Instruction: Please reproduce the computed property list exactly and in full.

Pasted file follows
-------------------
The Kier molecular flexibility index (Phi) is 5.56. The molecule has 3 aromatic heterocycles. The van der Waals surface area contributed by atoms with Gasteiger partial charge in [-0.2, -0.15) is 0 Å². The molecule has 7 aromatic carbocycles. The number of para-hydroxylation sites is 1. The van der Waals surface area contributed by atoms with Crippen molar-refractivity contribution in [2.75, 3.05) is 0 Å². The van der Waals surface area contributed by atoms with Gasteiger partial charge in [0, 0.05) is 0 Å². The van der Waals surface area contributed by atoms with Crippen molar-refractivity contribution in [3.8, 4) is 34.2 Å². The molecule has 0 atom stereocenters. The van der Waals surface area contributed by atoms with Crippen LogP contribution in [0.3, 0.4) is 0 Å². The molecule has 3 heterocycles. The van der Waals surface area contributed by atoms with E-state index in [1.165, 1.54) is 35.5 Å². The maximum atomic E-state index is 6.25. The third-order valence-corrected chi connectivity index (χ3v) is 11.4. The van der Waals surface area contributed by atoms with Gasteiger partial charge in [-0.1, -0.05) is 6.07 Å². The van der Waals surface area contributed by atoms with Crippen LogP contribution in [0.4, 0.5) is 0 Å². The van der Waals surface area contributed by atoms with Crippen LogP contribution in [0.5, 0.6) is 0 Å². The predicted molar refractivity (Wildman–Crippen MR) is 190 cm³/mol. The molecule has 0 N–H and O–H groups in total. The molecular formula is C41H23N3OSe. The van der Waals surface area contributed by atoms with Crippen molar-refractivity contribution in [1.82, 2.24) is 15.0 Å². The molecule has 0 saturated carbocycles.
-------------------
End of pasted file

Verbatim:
The Kier molecular flexibility index (Phi) is 5.56. The molecule has 3 aromatic heterocycles. The van der Waals surface area contributed by atoms with Gasteiger partial charge in [-0.2, -0.15) is 0 Å². The molecule has 7 aromatic carbocycles. The number of para-hydroxylation sites is 1. The van der Waals surface area contributed by atoms with Crippen molar-refractivity contribution in [2.75, 3.05) is 0 Å². The van der Waals surface area contributed by atoms with Gasteiger partial charge in [0, 0.05) is 0 Å². The van der Waals surface area contributed by atoms with Crippen molar-refractivity contribution in [3.8, 4) is 34.2 Å². The molecule has 0 atom stereocenters. The van der Waals surface area contributed by atoms with Crippen LogP contribution in [0.3, 0.4) is 0 Å². The molecule has 3 heterocycles. The van der Waals surface area contributed by atoms with E-state index in [1.165, 1.54) is 35.5 Å². The maximum atomic E-state index is 6.25. The third-order valence-corrected chi connectivity index (χ3v) is 11.4. The van der Waals surface area contributed by atoms with Gasteiger partial charge in [-0.1, -0.05) is 6.07 Å². The van der Waals surface area contributed by atoms with Crippen LogP contribution in [0.4, 0.5) is 0 Å². The van der Waals surface area contributed by atoms with Crippen LogP contribution in [0.5, 0.6) is 0 Å². The predicted molar refractivity (Wildman–Crippen MR) is 190 cm³/mol. The molecule has 0 N–H and O–H groups in total. The molecular formula is C41H23N3OSe. The van der Waals surface area contributed by atoms with Crippen molar-refractivity contribution in [1.82, 2.24) is 15.0 Å². The molecule has 0 saturated carbocycles.